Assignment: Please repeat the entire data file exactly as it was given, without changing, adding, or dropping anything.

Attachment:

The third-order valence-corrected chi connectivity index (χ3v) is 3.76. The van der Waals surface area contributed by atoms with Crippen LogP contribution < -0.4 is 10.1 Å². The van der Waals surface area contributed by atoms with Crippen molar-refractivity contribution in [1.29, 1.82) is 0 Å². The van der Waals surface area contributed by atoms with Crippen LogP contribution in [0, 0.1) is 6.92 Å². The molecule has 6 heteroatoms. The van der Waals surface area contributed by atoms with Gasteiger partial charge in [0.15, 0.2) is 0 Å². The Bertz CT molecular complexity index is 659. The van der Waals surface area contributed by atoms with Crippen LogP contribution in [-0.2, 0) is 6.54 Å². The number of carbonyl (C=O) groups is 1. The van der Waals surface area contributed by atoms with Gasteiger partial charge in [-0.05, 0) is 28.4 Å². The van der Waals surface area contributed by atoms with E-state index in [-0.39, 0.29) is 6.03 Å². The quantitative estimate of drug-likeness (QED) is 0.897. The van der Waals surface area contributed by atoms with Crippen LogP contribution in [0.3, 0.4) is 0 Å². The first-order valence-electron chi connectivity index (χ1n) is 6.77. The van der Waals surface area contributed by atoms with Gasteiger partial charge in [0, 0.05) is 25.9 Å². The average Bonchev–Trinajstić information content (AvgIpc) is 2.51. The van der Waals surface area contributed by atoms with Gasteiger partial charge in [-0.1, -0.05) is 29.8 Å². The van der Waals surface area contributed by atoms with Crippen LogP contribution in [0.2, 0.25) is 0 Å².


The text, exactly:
The third-order valence-corrected chi connectivity index (χ3v) is 3.76. The van der Waals surface area contributed by atoms with Crippen LogP contribution < -0.4 is 10.1 Å². The van der Waals surface area contributed by atoms with Crippen molar-refractivity contribution in [1.29, 1.82) is 0 Å². The van der Waals surface area contributed by atoms with Crippen LogP contribution in [0, 0.1) is 6.92 Å². The molecule has 6 heteroatoms. The van der Waals surface area contributed by atoms with Gasteiger partial charge in [0.15, 0.2) is 0 Å². The Bertz CT molecular complexity index is 659. The van der Waals surface area contributed by atoms with Crippen LogP contribution in [-0.2, 0) is 6.54 Å². The number of carbonyl (C=O) groups is 1. The van der Waals surface area contributed by atoms with Gasteiger partial charge in [-0.05, 0) is 28.4 Å². The van der Waals surface area contributed by atoms with E-state index in [-0.39, 0.29) is 6.03 Å². The quantitative estimate of drug-likeness (QED) is 0.897. The van der Waals surface area contributed by atoms with Crippen LogP contribution in [0.3, 0.4) is 0 Å². The first-order valence-electron chi connectivity index (χ1n) is 6.77. The van der Waals surface area contributed by atoms with Gasteiger partial charge in [0, 0.05) is 25.9 Å². The average Bonchev–Trinajstić information content (AvgIpc) is 2.51. The van der Waals surface area contributed by atoms with Gasteiger partial charge in [-0.1, -0.05) is 29.8 Å². The van der Waals surface area contributed by atoms with Crippen LogP contribution in [0.2, 0.25) is 0 Å².